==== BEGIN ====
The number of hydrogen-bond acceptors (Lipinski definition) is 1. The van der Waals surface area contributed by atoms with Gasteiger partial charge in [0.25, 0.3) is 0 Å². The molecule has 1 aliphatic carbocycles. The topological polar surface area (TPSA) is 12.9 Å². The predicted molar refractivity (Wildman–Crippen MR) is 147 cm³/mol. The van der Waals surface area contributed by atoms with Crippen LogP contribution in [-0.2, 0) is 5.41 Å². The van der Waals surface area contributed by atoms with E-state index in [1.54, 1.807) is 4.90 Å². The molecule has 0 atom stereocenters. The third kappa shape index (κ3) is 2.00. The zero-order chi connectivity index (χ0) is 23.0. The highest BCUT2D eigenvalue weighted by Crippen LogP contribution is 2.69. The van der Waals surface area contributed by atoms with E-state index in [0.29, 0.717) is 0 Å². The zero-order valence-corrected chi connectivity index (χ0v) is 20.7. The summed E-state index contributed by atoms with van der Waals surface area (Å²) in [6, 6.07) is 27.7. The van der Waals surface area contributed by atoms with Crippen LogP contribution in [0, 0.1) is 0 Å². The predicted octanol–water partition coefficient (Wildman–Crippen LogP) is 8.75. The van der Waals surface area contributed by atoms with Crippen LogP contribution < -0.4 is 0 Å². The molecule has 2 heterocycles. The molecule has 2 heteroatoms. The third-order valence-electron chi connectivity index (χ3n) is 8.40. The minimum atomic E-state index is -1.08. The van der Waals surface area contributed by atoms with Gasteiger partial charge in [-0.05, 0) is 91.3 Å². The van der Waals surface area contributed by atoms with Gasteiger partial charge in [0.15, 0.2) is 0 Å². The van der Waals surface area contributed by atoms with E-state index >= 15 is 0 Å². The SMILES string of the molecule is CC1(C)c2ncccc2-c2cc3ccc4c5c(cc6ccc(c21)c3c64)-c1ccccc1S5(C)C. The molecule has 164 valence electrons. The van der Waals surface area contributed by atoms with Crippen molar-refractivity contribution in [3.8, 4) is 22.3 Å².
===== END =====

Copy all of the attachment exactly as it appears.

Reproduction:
The number of hydrogen-bond acceptors (Lipinski definition) is 1. The van der Waals surface area contributed by atoms with Gasteiger partial charge in [0.25, 0.3) is 0 Å². The molecule has 1 aliphatic carbocycles. The topological polar surface area (TPSA) is 12.9 Å². The predicted molar refractivity (Wildman–Crippen MR) is 147 cm³/mol. The van der Waals surface area contributed by atoms with Crippen LogP contribution in [-0.2, 0) is 5.41 Å². The van der Waals surface area contributed by atoms with E-state index in [1.54, 1.807) is 4.90 Å². The molecule has 0 atom stereocenters. The third kappa shape index (κ3) is 2.00. The zero-order chi connectivity index (χ0) is 23.0. The highest BCUT2D eigenvalue weighted by Crippen LogP contribution is 2.69. The van der Waals surface area contributed by atoms with E-state index in [0.29, 0.717) is 0 Å². The zero-order valence-corrected chi connectivity index (χ0v) is 20.7. The summed E-state index contributed by atoms with van der Waals surface area (Å²) in [6, 6.07) is 27.7. The van der Waals surface area contributed by atoms with Crippen LogP contribution in [0, 0.1) is 0 Å². The predicted octanol–water partition coefficient (Wildman–Crippen LogP) is 8.75. The van der Waals surface area contributed by atoms with Crippen LogP contribution < -0.4 is 0 Å². The molecule has 2 heterocycles. The molecule has 2 heteroatoms. The third-order valence-electron chi connectivity index (χ3n) is 8.40. The minimum atomic E-state index is -1.08. The van der Waals surface area contributed by atoms with Gasteiger partial charge in [-0.05, 0) is 91.3 Å². The van der Waals surface area contributed by atoms with Gasteiger partial charge in [0.15, 0.2) is 0 Å². The van der Waals surface area contributed by atoms with E-state index >= 15 is 0 Å². The SMILES string of the molecule is CC1(C)c2ncccc2-c2cc3ccc4c5c(cc6ccc(c21)c3c64)-c1ccccc1S5(C)C. The molecule has 164 valence electrons. The van der Waals surface area contributed by atoms with Crippen molar-refractivity contribution in [3.8, 4) is 22.3 Å².